It seems an unlikely move, especially after an economically devastating pandemic. But port cities around the globe are snatching back their welcome mats, saying overtourism from cruise ships is more harmful than beneficial to their towns. And many citizens and small businesses agree.
Residents of Key West, Florida, voted in November 2020 to ban the largest cruise ships from their port, plus limit the number of passengers who can disembark daily to 1,500, a number less than half that of early 2020. Many say the throngs of cruise ship tourists are causing low-brow souvenir shops to proliferate in the city's historic downtown, while the massive ships wreak havoc offshore on fragile coral reefs and game fish. In the year that cruise ships have been grounded because of the COVID-19 pandemic, locals say the offshore waters have been cleaner, according to The Washington Post. And some small business owners say they aren't benefiting from the ships, either, as passengers typically aren't lingering long enough to patronize their restaurants, inns or boutiques.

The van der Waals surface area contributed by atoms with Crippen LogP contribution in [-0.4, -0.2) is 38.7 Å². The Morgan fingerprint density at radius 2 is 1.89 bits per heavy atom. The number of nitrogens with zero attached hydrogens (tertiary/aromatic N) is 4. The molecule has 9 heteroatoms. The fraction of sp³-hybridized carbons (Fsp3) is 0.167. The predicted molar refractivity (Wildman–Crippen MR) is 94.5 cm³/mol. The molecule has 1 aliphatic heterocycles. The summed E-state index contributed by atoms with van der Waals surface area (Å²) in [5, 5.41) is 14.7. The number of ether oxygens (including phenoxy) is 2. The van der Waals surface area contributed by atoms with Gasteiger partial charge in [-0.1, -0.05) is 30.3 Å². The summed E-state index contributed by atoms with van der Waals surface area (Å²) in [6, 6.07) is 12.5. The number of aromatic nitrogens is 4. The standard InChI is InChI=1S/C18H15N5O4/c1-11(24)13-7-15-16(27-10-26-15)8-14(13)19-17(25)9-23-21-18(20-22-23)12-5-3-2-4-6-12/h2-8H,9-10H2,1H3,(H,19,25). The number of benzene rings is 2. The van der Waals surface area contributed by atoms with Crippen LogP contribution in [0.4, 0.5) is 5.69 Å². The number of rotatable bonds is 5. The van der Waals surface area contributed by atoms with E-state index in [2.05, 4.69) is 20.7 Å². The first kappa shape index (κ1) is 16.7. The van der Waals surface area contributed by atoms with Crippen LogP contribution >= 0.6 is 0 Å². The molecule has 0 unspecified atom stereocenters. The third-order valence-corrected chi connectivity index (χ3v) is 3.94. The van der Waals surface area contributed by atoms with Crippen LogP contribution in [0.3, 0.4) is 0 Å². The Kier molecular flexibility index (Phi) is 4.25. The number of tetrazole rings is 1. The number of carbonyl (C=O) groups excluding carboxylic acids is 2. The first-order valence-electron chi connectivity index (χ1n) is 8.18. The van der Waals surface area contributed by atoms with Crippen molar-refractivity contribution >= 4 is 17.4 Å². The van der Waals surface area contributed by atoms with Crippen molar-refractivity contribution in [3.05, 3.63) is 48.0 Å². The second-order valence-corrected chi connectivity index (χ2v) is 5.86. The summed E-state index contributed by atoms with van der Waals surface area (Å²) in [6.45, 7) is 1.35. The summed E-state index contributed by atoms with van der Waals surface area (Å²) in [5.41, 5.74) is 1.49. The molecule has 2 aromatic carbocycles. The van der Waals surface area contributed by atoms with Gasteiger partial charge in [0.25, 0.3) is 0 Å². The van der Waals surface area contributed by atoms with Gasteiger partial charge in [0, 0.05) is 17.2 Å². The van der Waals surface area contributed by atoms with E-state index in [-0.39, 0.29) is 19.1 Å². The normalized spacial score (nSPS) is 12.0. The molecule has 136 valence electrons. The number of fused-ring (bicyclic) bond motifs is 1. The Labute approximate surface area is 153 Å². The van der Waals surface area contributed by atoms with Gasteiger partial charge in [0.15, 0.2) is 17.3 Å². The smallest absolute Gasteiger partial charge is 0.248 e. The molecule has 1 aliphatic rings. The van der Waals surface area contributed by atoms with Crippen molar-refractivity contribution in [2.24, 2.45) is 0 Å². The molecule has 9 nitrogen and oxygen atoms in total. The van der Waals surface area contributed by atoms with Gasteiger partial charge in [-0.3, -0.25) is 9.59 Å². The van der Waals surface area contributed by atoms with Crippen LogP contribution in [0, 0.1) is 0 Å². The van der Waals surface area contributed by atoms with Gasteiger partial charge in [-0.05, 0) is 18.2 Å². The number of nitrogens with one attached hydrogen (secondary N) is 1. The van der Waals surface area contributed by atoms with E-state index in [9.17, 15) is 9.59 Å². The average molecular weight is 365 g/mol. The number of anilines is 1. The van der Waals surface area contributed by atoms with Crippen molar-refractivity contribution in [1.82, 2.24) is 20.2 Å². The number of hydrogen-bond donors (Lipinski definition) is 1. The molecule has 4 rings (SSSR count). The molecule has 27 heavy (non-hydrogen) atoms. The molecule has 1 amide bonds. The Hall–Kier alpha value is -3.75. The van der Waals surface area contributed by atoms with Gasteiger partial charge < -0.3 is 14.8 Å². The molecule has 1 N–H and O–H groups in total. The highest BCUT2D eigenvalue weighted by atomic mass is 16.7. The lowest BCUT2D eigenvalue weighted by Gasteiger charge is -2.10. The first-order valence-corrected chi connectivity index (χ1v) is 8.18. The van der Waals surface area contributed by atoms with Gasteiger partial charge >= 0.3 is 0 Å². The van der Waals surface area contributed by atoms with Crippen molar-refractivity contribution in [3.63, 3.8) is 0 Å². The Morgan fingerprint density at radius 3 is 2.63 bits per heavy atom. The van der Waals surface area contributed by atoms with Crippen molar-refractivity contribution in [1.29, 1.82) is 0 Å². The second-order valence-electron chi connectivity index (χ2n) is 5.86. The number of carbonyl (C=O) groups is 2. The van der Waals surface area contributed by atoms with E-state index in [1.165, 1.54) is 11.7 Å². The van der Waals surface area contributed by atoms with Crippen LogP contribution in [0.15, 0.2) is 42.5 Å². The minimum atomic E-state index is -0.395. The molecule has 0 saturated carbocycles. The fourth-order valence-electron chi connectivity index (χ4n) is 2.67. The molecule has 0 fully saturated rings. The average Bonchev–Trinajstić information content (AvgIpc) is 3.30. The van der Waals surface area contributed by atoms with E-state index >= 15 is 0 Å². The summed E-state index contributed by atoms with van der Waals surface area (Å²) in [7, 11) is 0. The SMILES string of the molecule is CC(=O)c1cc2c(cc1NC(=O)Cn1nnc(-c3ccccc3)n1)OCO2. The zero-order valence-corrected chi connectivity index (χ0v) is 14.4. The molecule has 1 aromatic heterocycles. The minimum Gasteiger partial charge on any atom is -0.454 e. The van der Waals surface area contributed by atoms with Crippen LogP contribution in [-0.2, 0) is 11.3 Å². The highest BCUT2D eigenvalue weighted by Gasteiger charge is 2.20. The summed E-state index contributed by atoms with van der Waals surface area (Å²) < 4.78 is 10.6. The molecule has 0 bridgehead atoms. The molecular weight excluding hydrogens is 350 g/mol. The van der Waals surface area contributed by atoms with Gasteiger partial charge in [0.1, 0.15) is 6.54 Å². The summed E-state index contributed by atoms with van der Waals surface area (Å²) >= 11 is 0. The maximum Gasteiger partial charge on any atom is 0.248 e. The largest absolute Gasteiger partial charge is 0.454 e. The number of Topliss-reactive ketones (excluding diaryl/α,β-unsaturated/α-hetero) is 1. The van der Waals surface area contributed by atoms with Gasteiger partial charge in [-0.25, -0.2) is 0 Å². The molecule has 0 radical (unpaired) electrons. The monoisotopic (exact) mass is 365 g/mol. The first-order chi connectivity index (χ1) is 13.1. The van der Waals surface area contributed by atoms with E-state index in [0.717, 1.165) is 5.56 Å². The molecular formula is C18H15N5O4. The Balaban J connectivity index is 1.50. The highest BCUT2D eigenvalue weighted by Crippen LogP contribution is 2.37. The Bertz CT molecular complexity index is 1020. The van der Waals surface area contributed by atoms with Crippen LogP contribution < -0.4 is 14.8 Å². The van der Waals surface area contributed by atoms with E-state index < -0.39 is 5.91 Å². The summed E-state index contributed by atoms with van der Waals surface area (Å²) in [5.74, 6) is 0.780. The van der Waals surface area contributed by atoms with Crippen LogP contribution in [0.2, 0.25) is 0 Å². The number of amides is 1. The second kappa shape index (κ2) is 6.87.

In the Spanish island of Mallorca, more than 12,000 people signed a petition to similarly limit the number of cruise ships and passengers stopping in its Port of Palma, noting Palma is the second-most polluted port city in Europe, according to Transport & Environment, a sustainable transport group. The petition also says the throngs of passengers that swarm through Palma's streets create a theme park atmosphere that's causing residents to flee.
And over in Venice, the Italian city famed for its canals banned large cruise and container ships from the Venice Lagoon in early 2021, in part because the ships pollute the environment and erode the city's historic foundations. The UNESCO World Heritage Committee applauded the move, which it had been pushing for since 2014.